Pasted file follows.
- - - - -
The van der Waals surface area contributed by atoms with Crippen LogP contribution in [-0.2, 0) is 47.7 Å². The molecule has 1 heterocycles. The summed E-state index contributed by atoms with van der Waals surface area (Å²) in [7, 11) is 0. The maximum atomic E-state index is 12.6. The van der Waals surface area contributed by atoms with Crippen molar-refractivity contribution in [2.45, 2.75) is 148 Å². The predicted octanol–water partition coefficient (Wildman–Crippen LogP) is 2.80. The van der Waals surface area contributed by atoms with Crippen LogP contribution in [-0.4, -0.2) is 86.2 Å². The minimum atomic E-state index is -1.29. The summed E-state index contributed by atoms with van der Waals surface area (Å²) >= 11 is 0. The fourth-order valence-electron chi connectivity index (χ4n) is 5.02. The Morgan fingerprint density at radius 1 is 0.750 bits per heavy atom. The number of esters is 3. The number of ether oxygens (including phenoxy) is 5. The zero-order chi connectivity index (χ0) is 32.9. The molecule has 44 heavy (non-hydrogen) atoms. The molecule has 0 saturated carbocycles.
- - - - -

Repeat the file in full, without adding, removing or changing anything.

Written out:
The van der Waals surface area contributed by atoms with Crippen LogP contribution in [-0.2, 0) is 47.7 Å². The molecule has 1 heterocycles. The summed E-state index contributed by atoms with van der Waals surface area (Å²) in [7, 11) is 0. The maximum atomic E-state index is 12.6. The van der Waals surface area contributed by atoms with Crippen molar-refractivity contribution in [2.45, 2.75) is 148 Å². The predicted octanol–water partition coefficient (Wildman–Crippen LogP) is 2.80. The van der Waals surface area contributed by atoms with Crippen LogP contribution in [-0.4, -0.2) is 86.2 Å². The minimum atomic E-state index is -1.29. The summed E-state index contributed by atoms with van der Waals surface area (Å²) >= 11 is 0. The fourth-order valence-electron chi connectivity index (χ4n) is 5.02. The Morgan fingerprint density at radius 1 is 0.750 bits per heavy atom. The number of esters is 3. The number of ether oxygens (including phenoxy) is 5. The zero-order chi connectivity index (χ0) is 32.9. The molecule has 44 heavy (non-hydrogen) atoms. The molecule has 0 saturated carbocycles.